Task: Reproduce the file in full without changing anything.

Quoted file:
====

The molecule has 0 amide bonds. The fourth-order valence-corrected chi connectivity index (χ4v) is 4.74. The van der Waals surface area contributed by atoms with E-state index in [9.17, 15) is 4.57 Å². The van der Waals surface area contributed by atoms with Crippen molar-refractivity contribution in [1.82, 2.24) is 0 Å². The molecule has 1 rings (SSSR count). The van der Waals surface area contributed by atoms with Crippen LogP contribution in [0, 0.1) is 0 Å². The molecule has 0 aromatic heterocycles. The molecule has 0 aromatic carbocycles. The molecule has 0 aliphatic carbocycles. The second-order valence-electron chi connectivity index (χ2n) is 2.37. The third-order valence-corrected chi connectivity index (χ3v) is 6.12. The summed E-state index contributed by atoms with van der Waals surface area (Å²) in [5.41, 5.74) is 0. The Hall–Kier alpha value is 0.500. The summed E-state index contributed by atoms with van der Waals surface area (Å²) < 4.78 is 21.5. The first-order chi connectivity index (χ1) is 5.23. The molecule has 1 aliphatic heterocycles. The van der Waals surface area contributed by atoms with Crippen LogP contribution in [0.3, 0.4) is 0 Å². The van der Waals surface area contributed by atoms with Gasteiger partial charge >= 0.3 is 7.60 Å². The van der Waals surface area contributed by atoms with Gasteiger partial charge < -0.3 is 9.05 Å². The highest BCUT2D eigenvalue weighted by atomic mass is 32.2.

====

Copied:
The molecule has 0 amide bonds. The fourth-order valence-corrected chi connectivity index (χ4v) is 4.74. The van der Waals surface area contributed by atoms with E-state index in [9.17, 15) is 4.57 Å². The van der Waals surface area contributed by atoms with Crippen molar-refractivity contribution in [1.82, 2.24) is 0 Å². The molecule has 1 rings (SSSR count). The van der Waals surface area contributed by atoms with Crippen LogP contribution in [0, 0.1) is 0 Å². The molecule has 0 aromatic heterocycles. The molecule has 0 aromatic carbocycles. The molecule has 0 aliphatic carbocycles. The second-order valence-electron chi connectivity index (χ2n) is 2.37. The third-order valence-corrected chi connectivity index (χ3v) is 6.12. The summed E-state index contributed by atoms with van der Waals surface area (Å²) in [5.41, 5.74) is 0. The Hall–Kier alpha value is 0.500. The summed E-state index contributed by atoms with van der Waals surface area (Å²) < 4.78 is 21.5. The first-order chi connectivity index (χ1) is 5.23. The molecule has 1 aliphatic heterocycles. The van der Waals surface area contributed by atoms with Crippen LogP contribution in [0.3, 0.4) is 0 Å². The van der Waals surface area contributed by atoms with Gasteiger partial charge >= 0.3 is 7.60 Å². The van der Waals surface area contributed by atoms with Gasteiger partial charge < -0.3 is 9.05 Å². The highest BCUT2D eigenvalue weighted by atomic mass is 32.2.